Writing a lesson plan will ensure that you are prepared for your class and will make it run more smoothly. Knowing approximately how much time an activity will take is important, but always ensure you plan for transitions between activities to make sure you don’t have times during the lesson where the children have nothing to be getting on with. All of our overseas consultants are previous teachers and are here to guide you with your transition into UK schools. Here are some tips for how to write an effective lesson plan!
Doing a warm up exercise with children is a good way to ease them into the lesson. A good idea is to either review what was taught in the previous lesson or do a small activity that is related to the current lesson to get the kids thinking on topic. It’s important to set goals for the lesson in the warm up so that the children know what you expect of them.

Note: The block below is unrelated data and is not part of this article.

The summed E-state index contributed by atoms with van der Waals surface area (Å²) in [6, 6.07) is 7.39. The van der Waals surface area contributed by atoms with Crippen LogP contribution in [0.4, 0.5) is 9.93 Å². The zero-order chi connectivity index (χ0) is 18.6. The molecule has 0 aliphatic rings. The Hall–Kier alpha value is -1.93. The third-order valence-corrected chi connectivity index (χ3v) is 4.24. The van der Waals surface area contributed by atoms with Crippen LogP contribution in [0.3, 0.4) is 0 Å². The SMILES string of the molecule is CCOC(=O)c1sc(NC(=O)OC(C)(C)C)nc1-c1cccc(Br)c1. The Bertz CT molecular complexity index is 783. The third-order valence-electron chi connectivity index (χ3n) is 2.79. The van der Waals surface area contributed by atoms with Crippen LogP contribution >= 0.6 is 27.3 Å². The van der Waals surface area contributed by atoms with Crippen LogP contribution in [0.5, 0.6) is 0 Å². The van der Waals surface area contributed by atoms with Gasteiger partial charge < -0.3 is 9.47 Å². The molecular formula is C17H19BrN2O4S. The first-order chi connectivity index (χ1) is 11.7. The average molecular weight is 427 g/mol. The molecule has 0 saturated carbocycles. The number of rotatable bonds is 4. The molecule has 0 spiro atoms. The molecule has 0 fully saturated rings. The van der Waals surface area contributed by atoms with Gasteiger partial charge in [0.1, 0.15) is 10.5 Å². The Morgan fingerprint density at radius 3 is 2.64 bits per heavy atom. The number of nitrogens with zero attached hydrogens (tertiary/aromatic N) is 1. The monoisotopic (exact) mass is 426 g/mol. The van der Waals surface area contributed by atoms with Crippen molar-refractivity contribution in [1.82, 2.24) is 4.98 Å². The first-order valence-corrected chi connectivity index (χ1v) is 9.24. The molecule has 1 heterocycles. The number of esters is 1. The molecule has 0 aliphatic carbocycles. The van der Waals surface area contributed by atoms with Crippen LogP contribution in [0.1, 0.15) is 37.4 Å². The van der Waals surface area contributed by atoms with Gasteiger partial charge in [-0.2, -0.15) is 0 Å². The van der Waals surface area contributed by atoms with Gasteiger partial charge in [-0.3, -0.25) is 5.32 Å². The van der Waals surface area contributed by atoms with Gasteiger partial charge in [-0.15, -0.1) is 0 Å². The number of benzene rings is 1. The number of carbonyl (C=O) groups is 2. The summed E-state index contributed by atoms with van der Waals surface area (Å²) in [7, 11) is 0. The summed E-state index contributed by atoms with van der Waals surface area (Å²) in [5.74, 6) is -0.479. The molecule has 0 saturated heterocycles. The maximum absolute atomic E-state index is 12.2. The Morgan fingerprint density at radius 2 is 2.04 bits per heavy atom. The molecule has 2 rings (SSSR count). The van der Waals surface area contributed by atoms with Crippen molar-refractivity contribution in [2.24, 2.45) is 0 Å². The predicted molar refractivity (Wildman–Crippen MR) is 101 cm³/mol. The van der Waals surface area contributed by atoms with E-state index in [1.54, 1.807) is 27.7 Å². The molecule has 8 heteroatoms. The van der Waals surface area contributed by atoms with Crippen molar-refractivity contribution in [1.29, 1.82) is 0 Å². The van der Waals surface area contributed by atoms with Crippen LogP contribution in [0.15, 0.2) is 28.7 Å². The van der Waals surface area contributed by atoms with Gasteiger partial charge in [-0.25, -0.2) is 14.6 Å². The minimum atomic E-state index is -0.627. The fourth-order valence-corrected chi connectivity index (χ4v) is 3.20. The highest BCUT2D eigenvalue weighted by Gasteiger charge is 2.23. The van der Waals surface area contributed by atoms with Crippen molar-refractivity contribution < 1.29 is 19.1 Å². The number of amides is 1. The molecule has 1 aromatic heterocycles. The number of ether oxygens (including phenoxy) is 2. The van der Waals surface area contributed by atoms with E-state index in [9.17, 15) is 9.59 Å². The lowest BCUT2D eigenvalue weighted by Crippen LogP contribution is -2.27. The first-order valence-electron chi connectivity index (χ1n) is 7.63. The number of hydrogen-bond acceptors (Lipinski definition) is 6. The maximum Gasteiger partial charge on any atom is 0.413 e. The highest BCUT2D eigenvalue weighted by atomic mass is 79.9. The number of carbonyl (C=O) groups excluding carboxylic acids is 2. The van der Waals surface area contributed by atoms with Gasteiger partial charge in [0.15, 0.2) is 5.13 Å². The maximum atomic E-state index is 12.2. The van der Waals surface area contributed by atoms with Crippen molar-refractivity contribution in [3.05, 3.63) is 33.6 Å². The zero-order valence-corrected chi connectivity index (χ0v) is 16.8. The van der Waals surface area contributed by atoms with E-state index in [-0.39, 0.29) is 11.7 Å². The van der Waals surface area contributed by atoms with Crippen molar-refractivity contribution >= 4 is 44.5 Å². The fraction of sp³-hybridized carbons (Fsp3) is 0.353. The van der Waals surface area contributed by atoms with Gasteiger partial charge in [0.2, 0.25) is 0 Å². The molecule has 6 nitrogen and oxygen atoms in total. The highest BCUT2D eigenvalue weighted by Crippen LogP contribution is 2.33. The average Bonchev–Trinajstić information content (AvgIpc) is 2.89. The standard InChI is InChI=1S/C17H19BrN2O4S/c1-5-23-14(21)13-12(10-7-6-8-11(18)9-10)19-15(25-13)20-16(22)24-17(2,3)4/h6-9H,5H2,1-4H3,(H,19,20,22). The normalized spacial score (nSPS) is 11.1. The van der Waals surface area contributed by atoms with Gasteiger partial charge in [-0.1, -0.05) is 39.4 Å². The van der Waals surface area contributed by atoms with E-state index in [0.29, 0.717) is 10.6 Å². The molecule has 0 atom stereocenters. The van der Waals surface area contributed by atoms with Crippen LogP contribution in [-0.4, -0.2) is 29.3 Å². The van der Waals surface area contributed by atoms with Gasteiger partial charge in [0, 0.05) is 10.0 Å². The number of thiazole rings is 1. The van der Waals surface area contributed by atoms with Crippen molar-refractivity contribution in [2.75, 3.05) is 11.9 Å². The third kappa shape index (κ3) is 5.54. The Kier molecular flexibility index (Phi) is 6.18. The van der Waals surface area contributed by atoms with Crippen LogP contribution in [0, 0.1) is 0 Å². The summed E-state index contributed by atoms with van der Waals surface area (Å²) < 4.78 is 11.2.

Be Creative With Resources
There are a wealth of free resources on the Internet for teachers to tap into. We can put you in touch with experienced teachers who, more than likely will have taught the same lesson / topic before. More than ever teachers in the UK have access to iPads, Apple Mac’s and interactive whiteboards are found in every school. Technology can transform learning and engage students of all levels.
Transitions, Transitions, Transitions!
Make sure you have thought about those moments ‘between’ activities. To avoid behaviour issues arising or students getting too ‘off-topic’, plan how will you get them from one task to the next without causing too much disruption. Allow yourself a certain amount of time for each transition and stick to it. They should be varied, quick and seamless. This will help your whole lesson stay on track.
Ask Advice From An Experienced Colleague
Asking for advice off fellow colleague’s who are experienced teachers can really help to create a strong lesson plan. Ask someone who you trust and who will give you ideas that you can adapt and make your own. Learning from someone who is experienced will help improve your overall skills as a teacher.
Review what the children have learnt in the lesson and compare it to the objectives that were set at the start of the lesson.